Review by Dana Villamagna, Common Sense Education | Updated November 2012
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Touch and Learn - Emotions

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Excited, sad, or angry? This app helps kids identify feelings

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Teachers say (2 Reviews)
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K-2 This grade range is a recommendation by Common Sense Education and not the developer/publisher.
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Pros: The extremely simple user interface lets kids focus on emotions, not the details of a game.

Cons: Some images could identify more than one emotion, which could confuse some kids.

Bottom Line: Touch and Learn - Emotions bridges the gap between feeling or witnessing emotions and using words to describe them.

Touch and Learn - Emotions can be an extremely useful tool for helping kids who are struggling to relate to and empathize with other kids, or who find it difficult to express their emotions using words. Be sure to use all of the settings to customize play, focus on certain emotions, and to add your own lists. After kids practice identifying emotions on this app, act out some of the facial expressions and body language for various emotions to see if they've made the connection between the images and words that they've seen and heard with active expression. Then give each student a turn acting out an emotion for you or their classmates to guess what they're expressing. This app does not touch on how kids can effectively express these emotions when feeling them ("I am feeling so angry right now" vs. "You are making me angry"), so teachers may want to use it as a springboard and supplement the lesson by teaching that next-step skill as well.

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Touch and Learn - Emotions is a free app that helps kids learn to identify and name emotions, facial expressions, and body language. Kids see four pictures of people and hear a narrator speak an emotion-related word, then tap the image of the person who most looks like they are feeling that emotion, such as "afraid," "hungry," upset," or "scared." This very simple game includes more than 100 images of real people of various ages, ethnicities, and emotional states. Teachers can customize the words and photos, include their own voice recordings, or use the settings to choose just one or a few categories of emotions for kids who need extra help with specific concepts. You can customize the success messages that reward kids.

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Kids can learn to identify a wide range of positive and negative emotions using Touch and Learn - Emotions. Understanding emotions can help kids in many ways, including improving communication with other kids and adults and helping kids get more comfortable expressing their own feelings. The recommended age for this app is limited to preschool or early elementary school, but its usefulness can stretch far beyond that for kids with special needs related to social cues and emotional awareness. It addresses Common Core State Standards related to learning age-appropriate vocabulary, using those words in real life, and expressing emotions clearly. Teachers will likely want to customize this app, and it could use a more in-depth tutorial to maximize its full learning potential. Fortunately, the settings options allow adults to adjust which images link to which emotions and set images to match more than one emotion. Overall, Touch and Learn - Emotions is an excellent way for kids to practice identifying emotions, body language, and facial expressions.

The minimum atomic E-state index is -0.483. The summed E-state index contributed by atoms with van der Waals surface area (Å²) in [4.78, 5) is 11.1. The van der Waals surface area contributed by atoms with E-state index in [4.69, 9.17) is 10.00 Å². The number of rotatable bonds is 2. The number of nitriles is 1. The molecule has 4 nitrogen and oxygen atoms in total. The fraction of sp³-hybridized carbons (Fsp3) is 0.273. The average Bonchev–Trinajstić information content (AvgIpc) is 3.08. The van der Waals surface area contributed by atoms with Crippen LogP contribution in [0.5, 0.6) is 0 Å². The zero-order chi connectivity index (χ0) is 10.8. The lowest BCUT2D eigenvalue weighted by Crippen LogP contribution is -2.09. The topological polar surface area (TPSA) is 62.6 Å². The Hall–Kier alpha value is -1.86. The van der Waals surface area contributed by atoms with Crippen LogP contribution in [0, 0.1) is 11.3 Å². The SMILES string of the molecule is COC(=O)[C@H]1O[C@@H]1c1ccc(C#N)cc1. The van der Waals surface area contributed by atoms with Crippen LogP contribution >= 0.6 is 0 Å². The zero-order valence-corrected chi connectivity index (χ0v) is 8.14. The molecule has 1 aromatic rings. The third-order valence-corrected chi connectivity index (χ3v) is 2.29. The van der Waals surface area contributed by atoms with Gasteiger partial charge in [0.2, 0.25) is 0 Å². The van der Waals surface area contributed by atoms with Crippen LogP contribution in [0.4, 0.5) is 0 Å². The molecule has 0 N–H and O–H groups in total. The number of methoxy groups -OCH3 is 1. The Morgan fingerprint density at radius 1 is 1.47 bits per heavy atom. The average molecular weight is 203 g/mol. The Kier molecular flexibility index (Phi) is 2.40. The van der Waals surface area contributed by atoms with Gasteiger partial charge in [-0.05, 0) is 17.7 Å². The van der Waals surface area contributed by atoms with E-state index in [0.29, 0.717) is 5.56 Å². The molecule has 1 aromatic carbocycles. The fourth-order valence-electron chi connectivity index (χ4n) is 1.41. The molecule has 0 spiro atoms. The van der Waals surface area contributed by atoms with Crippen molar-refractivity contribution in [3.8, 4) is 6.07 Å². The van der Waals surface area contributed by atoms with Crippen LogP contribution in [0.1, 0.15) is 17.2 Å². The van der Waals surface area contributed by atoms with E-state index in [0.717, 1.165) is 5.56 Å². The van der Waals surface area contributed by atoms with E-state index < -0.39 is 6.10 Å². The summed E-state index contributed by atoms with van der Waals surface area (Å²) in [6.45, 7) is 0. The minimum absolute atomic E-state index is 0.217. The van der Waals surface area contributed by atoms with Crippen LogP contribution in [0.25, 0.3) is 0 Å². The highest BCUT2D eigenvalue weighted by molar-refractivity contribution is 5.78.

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Overall Rating

Engagement Is the product stimulating, entertaining, and engrossing? Will kids want to return?

Kids can look at and identify emotions for more than 100 images of real, diverse people. You can add personalized audio and photos to boost engagement.

Pedagogy Is learning content seamlessly baked-in, and do kids build conceptual understanding? Is the product adaptable and empowering? Will skills transfer?

By viewing photos and choosing which of the four people on the screen demonstrates the identified emotion word, kids can learn to connect emotional vocabulary with facial expressions and body language. 

Support Does the product take into account learners of varying abilities, skill levels, and learning styles? Does it address both struggling and advanced students?

The app needs an in-depth tutorial and some explanations for adults to help kids understand the more ambiguous images.

Common Sense Reviewer
Dana Villamagna Classroom teacher

Teacher Reviews

(See all 2 reviews) (2 reviews) Write a review
Featured review by
Vanessa S. , Classroom teacher
Classroom teacher
Whitehall Elementary School
Pittsburgh, PA
Real life pictures make emotions easy to identify

This tool was a great resource for special needs and ELL students. I liked the fact that they had real life examples of children, not cartoon pictures. It gave great practice for my students with autism to practice seeing other children's faces and reading though cues without the added sense of auditory processing as well.

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